Robotics To Mobile: Kamilah Taylor's Road to Success as a Software Engineer
Kamilah Taylor started her career as a software engineer at the age of 9, when she used the Logo programming language to make a little turtle draw lines on a computer screen. She has come a long way since then, but it was in those early years that she developed a love for the creative aspects of code. She enjoyed having the ability to dream up a project and then realize it through programming implementation. That’s also when she started to think robots were really cool, a belief which would ultimately lead her into the Software Engineering career path.
When asked about her early education in coding, Kamilah said “What really got me hooked was an introduction to robotics class that I took in high school. After that I started doing robotics science fair projects, competitions, and even teaching kids how to program using LEGO Mindstorms.”
Fueled by a passion for learning and creating, in 2004 Kamilah began teaching an after-school robotics program where she was able to share her love of the field with students. Soon after, she enrolled at the University of Illinois where she worked as a research assistant, studying the implementation of different processes that could help an artificial intelligence deal with sensory limitations.
Her past experience using Lego Mindstorm to teach kids about programming came full circle when in 2010 she accepted a position as a software engineer at Wolfram Research. There she developed new Mathematica capabilities for remotely communicating with and controlling the LEGO MINDSTORMS NXT 2.0 robot while working on early versions of the device framework in the new Wolfram Language.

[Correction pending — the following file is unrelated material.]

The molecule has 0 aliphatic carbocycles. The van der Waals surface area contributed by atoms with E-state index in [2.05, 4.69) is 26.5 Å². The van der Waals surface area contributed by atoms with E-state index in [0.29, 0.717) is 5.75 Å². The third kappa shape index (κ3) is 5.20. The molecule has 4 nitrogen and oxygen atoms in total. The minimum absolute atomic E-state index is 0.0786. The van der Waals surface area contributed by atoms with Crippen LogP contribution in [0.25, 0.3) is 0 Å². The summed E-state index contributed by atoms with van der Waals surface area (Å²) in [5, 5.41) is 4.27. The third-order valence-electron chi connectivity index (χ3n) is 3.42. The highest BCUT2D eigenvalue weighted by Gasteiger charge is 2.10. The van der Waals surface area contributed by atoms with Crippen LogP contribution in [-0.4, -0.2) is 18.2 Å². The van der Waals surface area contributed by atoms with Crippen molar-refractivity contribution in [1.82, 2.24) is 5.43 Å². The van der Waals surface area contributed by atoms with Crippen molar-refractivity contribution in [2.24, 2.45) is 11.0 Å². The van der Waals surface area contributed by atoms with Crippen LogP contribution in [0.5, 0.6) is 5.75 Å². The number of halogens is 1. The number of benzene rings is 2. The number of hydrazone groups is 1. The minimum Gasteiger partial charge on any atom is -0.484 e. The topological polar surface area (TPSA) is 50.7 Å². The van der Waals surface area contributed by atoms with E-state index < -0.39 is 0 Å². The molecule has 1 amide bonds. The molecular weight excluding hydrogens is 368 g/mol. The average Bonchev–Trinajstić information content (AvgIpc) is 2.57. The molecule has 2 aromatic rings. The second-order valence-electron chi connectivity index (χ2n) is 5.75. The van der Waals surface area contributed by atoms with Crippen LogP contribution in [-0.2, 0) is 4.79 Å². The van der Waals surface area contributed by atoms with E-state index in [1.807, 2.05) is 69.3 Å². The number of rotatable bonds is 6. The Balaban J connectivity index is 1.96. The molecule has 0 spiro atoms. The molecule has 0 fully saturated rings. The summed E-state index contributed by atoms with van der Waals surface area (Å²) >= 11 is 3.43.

The greatest challenge of her career came when she accepted a position as a software engineer at LinkedIn in 2010. There she joined the mobile team to work on the company's flagship iOS App. This forced her to completely shift her focus from robotic programming to mobile software development, simultaneously learning the new discipline while working on a team with high pressure objectives.
Describing the challenges she faced Kamilah said, “In many ways, my background in robotics prepared me for the mobile mindset, but learning objective-c and being comfortable with the entire world of Xcode and client development was something that I had to do on the job. I joined a project where we were making a brand new iOS app (Linkedin’s Connected App), and I had to figure out how to quickly ramp up and contribute to a project with a tight deadline while learning pretty much everything. I survived it, but it took me a while to realize how far I’d come, and to really own that I had expertise in the area.”
Today Kamilah continues to be successful in her career endeavors, with the knowledge and skills to keep up with the top software engineers in the industry. She’s now become so familiar with mobile programming that she is writing her own app with the assistance of designer Alexa Roman. She’s also an advocate for women in the technology field, participating as an active member of Women Who Code, while also helping to co-author a book titled “Women In Tech”, which is currently being crowdfunded on Kickstarter.
When asked what advice she would give to women who were considering becoming software engineers she said, “Never stop learning. It doesn’t matter what direction you want to take your career in, there is always more to learn, and that’s what keeps me motivated.”
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